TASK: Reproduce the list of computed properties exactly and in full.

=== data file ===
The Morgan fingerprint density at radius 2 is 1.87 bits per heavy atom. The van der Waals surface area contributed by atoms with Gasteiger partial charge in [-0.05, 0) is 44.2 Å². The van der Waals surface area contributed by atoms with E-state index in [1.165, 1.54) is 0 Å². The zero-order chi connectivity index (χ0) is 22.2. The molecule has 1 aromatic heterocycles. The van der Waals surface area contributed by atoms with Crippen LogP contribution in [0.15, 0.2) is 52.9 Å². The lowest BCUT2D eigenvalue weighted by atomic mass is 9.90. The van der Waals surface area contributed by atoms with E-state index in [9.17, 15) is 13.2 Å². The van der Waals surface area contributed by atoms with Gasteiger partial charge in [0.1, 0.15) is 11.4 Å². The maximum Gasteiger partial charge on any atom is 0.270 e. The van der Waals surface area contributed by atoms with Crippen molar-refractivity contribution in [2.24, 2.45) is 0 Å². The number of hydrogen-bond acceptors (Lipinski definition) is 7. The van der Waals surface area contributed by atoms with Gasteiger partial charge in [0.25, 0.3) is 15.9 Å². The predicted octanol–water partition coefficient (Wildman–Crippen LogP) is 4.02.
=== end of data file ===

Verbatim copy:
The Morgan fingerprint density at radius 2 is 1.87 bits per heavy atom. The van der Waals surface area contributed by atoms with Gasteiger partial charge in [-0.05, 0) is 44.2 Å². The van der Waals surface area contributed by atoms with E-state index in [1.165, 1.54) is 0 Å². The zero-order chi connectivity index (χ0) is 22.2. The molecule has 1 aromatic heterocycles. The van der Waals surface area contributed by atoms with Crippen LogP contribution in [0.15, 0.2) is 52.9 Å². The lowest BCUT2D eigenvalue weighted by atomic mass is 9.90. The van der Waals surface area contributed by atoms with E-state index in [9.17, 15) is 13.2 Å². The van der Waals surface area contributed by atoms with Gasteiger partial charge in [0.1, 0.15) is 11.4 Å². The maximum Gasteiger partial charge on any atom is 0.270 e. The van der Waals surface area contributed by atoms with Crippen molar-refractivity contribution in [2.24, 2.45) is 0 Å². The number of hydrogen-bond acceptors (Lipinski definition) is 7. The van der Waals surface area contributed by atoms with Gasteiger partial charge in [0.25, 0.3) is 15.9 Å². The predicted octanol–water partition coefficient (Wildman–Crippen LogP) is 4.02.